These ovens represent two of the earliest successes in the Connellsville coke district, as well as two of the earliest coke works. The first reliably recorded ovens were built during the summer of 1841 when two local carpenters, Provance McCormick and James Campbell, decided to build a coke plant. With William Turner and John Taylor, a local farmer and stone mason, they built two small ovens on Taylor's land.
By spring of 1842, they had made enough coke to load close to 10.5 tons onto two boats and travel by river to Cincinnati to try to unload their product. The product was unfavorably received. They eventually unloaded it to a Cincinnati foundryman but the trip was hardly successful.
Later, in autumn 1842, the ovens were fired again. This time by the Cochran brothers, Mordecai, James, and Sample. The brothers made the Cincinnati trip again. They sold again to the foundryman, who by this time had recognized its value in foundry work.
By the mid 1840's, Stewart Strickler, long experienced in boating agricultural produce down river to Pittsburgh, built six ovens at Jimtown (named after James Cochran). The output of these ovens were marketed by the Cochran brothers.
In 1855, at a time when there were only 25 ovens in the region, a rail connector was constructed between Connellsville and West Newton. Strickler bought eighty acres of coal land near his Jimtown ovens and two years later opened the Sterling coke works, which would total 303 ovens by 1882. This plant was operated by the J. M. Schoonmaker Company.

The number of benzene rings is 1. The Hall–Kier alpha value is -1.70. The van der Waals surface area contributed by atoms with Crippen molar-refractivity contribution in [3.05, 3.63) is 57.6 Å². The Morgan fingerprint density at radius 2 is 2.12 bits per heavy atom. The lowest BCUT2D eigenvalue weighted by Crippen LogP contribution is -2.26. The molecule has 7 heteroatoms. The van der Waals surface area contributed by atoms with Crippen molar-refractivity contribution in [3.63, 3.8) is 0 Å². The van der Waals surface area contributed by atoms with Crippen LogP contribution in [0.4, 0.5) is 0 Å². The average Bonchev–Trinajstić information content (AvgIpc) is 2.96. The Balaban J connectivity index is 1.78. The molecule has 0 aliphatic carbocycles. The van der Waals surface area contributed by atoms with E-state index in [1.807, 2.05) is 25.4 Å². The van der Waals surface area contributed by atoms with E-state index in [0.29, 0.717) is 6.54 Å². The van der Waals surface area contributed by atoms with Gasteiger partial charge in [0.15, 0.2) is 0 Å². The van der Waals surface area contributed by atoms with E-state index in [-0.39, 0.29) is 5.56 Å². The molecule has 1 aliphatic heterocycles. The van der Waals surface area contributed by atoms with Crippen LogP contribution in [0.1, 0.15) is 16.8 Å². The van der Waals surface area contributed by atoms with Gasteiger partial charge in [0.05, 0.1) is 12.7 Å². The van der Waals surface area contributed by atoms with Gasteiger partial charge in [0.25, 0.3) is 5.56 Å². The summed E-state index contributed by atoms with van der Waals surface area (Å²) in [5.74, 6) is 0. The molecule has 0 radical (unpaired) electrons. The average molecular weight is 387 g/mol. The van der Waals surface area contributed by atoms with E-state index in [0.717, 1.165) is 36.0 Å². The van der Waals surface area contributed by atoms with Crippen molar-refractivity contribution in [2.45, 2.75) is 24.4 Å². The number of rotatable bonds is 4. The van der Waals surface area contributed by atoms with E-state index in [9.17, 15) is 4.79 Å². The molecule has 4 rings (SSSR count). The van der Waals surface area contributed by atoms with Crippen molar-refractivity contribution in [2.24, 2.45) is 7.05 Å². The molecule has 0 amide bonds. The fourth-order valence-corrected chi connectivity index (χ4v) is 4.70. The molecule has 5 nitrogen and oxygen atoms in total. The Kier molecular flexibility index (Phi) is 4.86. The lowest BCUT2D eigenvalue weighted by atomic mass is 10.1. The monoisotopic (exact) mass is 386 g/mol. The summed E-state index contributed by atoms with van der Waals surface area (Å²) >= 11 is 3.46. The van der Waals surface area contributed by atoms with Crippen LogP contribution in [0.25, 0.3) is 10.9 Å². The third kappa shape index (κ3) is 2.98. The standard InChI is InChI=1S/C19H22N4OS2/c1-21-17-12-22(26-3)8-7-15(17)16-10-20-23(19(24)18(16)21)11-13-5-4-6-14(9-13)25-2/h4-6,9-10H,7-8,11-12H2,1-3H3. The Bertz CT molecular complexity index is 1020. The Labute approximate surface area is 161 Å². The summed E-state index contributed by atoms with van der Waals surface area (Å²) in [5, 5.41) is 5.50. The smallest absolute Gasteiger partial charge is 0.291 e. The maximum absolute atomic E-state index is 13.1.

By 1860, with railroad and coke plant expansion, there were still only about 70 ovens in the region. Ten years later would see at least 550, and by 1873 there were more than 3,600 ovens.
In 1864, the Cochran and Keister Company opened the 100 oven plant at Spring Grove.
Both of these coke plants are located along Hickman Run on the Hickman Run Branch of the B&O Railroad.
|The ovens circled in red are the Jimtown/Sterling coke works. The ones in blue are the Spring Grove.|
This is the first section you come across coming up Jimtown Road.
Not a whole lot left in this area.
Bits and pieces here and there.
This is looking south along the completely deteriorated bank.
|When you get up the road a bit they start getting a little better in spots.|
|Still in pretty bad shape though.|
|Completely visible from the road but, you would never see these in the summer.|
|A little better.|
|From the road.|
|This is either a pile of railroad ties or a collapsed structure of some sort.|
|Then further up the road you come across this. I wasn't expecting it. They are very small ovens though.|
|Doorways are thinner than normal.|
|These ovens definitely show their age.|
|1864. These ovens were going during the Civil War.|
|They're big ovens.|
|Tile floor tiles are still partially intact in this one.|
|It might not look like it, but this hill was a nasty climb after a rainy night and morning.|
|From the road.|
|This one kept it's wall.|
|Probably the best preserved of the bank.|
|A lot of rubble but the oven itself is in pretty good shape.|
|A brick I couldn't get to. Sometimes an object can be just four feet away but completely impossible to get to.|
|The upper end is in better condition.|
|This one's pretty nice.|